NYPD implements American Sign Language training for recruits as part of equity and inclusion initiative

sign language
NYPD recruits learned basic sign language as part of their training at College Point’s Police Academy.
Photo by Iryna Shkurhan

The city’s police officers are now being taught American Sign Language (ASL) as part of an equity and inclusion initiative to better communicate with the deaf and hard-of-hearing community. 

Over 600 NYPD recruits who are set to graduate this May participated in basic ASL training at the Police Academy in College Point on Friday, Apr. 12. The initiative’s rollout, which came days ahead of American Sign Language Day on Apr. 15, is part of a broader ASL program spreading throughout the department. 

While the ultimate goal is for all city officers to have some knowledge of sign language, 15 officers are in the process of receiving a national certification as ASL interpreters. They were selected based on their existing knowledge of ASL or their desire to learn how to sign simultaneously at an advanced level. 

In recent weeks, all training sergeants have completed their own ASL training to bring the knowledge back to their respective precincts so that current officers are also equipped to communicate with the deaf and hard-of-hearing community. 

According to the Mayor’s Office for People with Disabilities, over 175,000 deaf or hard-of-hearing individuals resided in NYC as of September 2023. As the officers leading the training session pointed out, ASL is not representative of English, so written communication may not be helpful in situations where someone is deaf. 

The recruits learned how to sign four words that the department determined would be most useful in the field: interpreter, cop, ambulance and help. They collectively practiced identifying themselves as police officers and asking someone whether they needed an ambulance or help with a combination of hand movements and facial expressions.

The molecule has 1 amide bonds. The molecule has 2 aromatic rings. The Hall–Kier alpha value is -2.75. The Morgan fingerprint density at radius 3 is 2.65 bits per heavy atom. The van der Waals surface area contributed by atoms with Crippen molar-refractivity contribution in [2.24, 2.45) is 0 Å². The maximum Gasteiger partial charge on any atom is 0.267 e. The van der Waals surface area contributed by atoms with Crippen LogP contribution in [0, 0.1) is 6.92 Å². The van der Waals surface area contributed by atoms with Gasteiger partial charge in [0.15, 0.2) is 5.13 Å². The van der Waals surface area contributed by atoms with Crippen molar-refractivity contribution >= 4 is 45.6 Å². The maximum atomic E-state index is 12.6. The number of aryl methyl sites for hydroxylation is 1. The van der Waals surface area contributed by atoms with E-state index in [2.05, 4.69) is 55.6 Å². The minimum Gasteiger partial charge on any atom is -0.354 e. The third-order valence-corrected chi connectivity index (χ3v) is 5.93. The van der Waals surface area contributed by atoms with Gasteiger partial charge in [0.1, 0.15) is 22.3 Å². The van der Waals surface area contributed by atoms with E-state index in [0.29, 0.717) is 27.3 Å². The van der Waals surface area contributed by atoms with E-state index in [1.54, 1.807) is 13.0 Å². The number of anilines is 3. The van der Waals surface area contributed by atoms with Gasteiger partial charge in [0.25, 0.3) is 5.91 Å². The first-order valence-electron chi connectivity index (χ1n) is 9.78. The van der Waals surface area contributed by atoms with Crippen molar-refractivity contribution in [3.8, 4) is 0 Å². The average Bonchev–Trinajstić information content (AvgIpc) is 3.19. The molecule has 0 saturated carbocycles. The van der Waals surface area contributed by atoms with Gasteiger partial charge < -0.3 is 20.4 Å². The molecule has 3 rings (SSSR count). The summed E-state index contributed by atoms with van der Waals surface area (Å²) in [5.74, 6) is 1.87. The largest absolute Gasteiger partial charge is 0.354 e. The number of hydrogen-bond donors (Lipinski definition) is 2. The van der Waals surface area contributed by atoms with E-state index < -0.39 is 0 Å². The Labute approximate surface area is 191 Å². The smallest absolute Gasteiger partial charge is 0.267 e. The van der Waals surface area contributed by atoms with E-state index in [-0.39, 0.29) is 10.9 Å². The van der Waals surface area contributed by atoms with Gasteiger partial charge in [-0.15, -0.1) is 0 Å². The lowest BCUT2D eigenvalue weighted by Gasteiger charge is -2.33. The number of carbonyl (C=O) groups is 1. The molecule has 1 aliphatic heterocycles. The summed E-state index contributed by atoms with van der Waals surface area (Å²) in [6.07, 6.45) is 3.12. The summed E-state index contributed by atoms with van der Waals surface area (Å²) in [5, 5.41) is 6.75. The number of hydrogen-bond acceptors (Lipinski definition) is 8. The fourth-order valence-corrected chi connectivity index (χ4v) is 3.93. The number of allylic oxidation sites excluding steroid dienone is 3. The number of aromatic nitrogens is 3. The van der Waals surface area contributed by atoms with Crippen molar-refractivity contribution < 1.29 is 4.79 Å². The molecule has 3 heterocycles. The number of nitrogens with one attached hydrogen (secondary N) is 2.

Police officers led the training session with a strong familiarity with ASL. Photo by Iryna Shkurhan

“The core job of what we do requires communication,” said Deputy Commissioner of Equity and Inclusion, Wendy Garcia, who spearheaded the initiative. “And that response time is critical. So we want to make sure that we have the resources the same way we have the resources to do CPR.”

Currently, police officers also have access to the language line, an application installed on their work phones that connects them to live translators for virtually any language. When they select the ASL option, they are connected to a video call with a silent interpreter to communicate with anyone who is hard of hearing. 

When the 300 recruits were asked how many of them spoke a second language during the training session, almost every hand went up. But when they were asked who knew ASL, just a handful of the recruits raised their hand. Those who did share the challenges their loved ones face when communicating in public. 

After practicing the four basic signals, the recruits conducted scenarios with volunteers. In one, they simulated a car stop where the driver was deaf. In another, a hard-of-hearing person approaches the help desk at a precinct.

Deputy Commissioner of Equity and Inclusion Wendy Garcia discussed the importance of communication on the job, especially with underrepresented groups. Photo by Iryna Shkurhan

“No one wants to be in that position where something horrible happens, and you’re trying to figure out how to help when you can’t. It’s frustrating for the deaf or hard of hearing person and frustrating for the person who’s trying to help,” noted Garcia. “But we have to equip everybody with those resources so they can be better cops.”

Unlike other initiatives that can take years to get off the ground, Garcia says that ASL instruction received no pushback from the executive level, allowing it to be implemented quickly. She added that support from City Hall and the Mayor’s office allowed for a quick turnaround. 

Garcia emphasized to the recruits that communication is the cornerstone of a police officer’s role, adding that it applies to underserved communities. 

“When you can protect and serve, and be empathetic, and have the cultural awareness, that’s the equity piece,” Commissioner Garcia said.